Before I watched this documentary I thought it might be an interesting piece on wild parrots in an urban setting. It’s that but much more. Mark Bittner is a homeless man who began feeding the wild parrot flock around Telegraph Hill in San Francisco. Over time he was able to develop a relationship with the birds and cared for those who were injured or sick. He brought them into the small apartment where he was squatting until they were well, giving them names. Through the filmmaker’s lens, we’re able to experience their separate personalities. There’s Mingus, a cherry head, who loves to dance to the blues. And Connor with his quiet regal manner, a blue-crowned parrot in a flock of cherry heads, too many others to name here. I don’t want to give away too much.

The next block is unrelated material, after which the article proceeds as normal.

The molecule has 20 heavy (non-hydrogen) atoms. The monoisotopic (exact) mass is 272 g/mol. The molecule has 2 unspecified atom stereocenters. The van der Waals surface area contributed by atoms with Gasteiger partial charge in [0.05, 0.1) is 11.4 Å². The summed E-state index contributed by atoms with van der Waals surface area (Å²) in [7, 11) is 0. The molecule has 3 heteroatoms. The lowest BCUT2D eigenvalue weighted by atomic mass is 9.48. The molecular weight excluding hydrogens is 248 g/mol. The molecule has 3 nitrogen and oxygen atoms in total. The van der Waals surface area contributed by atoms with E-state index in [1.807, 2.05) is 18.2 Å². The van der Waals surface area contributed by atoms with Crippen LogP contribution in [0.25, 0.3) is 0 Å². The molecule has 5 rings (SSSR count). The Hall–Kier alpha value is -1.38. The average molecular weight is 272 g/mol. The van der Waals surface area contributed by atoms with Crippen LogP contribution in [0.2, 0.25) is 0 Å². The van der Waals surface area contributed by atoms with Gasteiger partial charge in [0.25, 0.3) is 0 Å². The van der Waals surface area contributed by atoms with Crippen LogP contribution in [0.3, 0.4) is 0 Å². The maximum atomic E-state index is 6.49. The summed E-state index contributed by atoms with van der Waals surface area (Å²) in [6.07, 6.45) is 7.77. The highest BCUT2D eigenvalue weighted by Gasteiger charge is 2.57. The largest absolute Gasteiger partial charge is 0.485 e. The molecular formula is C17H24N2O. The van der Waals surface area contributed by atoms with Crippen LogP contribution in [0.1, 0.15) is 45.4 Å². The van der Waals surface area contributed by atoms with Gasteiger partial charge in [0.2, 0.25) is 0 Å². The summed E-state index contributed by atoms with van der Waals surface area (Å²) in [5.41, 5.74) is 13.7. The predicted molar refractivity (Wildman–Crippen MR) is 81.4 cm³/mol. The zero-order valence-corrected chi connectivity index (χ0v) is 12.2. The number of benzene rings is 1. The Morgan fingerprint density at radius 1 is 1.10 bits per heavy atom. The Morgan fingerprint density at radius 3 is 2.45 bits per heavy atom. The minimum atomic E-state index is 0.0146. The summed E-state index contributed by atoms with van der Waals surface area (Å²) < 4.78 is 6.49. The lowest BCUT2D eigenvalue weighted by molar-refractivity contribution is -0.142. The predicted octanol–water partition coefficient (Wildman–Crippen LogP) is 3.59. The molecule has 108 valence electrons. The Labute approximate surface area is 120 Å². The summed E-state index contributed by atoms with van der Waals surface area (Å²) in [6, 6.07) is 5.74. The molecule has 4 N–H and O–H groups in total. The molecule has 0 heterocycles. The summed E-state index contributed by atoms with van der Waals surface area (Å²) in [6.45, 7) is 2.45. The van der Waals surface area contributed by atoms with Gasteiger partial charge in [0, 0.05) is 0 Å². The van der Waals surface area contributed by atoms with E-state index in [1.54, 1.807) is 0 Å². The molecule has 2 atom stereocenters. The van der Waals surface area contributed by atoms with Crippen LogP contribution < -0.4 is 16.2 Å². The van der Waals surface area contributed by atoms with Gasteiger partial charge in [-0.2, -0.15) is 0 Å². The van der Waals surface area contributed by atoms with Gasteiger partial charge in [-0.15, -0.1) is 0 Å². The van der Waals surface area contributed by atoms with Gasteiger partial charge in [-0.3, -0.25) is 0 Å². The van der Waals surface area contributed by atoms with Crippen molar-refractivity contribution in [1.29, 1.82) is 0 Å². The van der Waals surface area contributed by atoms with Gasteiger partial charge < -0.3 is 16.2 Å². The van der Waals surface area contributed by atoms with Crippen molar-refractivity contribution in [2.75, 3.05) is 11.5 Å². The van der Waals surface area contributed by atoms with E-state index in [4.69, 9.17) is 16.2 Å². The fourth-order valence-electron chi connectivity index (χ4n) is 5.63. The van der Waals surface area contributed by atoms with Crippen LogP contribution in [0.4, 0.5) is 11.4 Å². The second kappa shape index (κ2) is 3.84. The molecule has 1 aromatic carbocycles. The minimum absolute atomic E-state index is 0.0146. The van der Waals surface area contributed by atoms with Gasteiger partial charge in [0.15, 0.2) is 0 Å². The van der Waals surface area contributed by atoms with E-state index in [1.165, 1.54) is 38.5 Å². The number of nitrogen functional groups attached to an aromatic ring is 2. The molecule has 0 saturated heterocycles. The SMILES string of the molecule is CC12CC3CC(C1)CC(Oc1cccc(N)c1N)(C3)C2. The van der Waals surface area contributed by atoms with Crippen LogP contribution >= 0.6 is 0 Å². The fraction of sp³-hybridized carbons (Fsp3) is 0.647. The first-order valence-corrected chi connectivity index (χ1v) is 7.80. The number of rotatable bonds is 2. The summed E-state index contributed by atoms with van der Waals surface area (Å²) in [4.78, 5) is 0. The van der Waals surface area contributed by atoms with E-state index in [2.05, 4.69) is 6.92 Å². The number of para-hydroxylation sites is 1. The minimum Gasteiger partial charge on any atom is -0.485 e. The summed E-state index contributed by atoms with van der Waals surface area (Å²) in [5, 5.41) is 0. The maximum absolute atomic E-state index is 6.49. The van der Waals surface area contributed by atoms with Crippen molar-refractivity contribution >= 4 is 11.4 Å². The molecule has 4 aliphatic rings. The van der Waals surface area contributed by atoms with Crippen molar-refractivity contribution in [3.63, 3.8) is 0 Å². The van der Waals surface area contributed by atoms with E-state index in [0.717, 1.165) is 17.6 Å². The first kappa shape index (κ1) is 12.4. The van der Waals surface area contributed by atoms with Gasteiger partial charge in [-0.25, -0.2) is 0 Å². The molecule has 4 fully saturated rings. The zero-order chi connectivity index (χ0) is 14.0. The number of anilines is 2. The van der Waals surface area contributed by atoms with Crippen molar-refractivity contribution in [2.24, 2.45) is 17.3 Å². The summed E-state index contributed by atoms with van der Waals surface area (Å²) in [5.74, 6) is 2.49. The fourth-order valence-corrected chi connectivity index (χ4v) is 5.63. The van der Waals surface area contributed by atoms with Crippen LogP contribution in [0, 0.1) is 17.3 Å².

At the heart of the story is how Mark found inner peace and his place in the world through service to the parrots. There may be a message for many of us in this poignant and inspiring film.

View short clips on You Tube. Available via Netflix, Amazon and elsewhere.

Categories: Film Review, Personal Growth, Sacred Reciprocity, Spiritual Evolution | Tags: , , | Leave a comment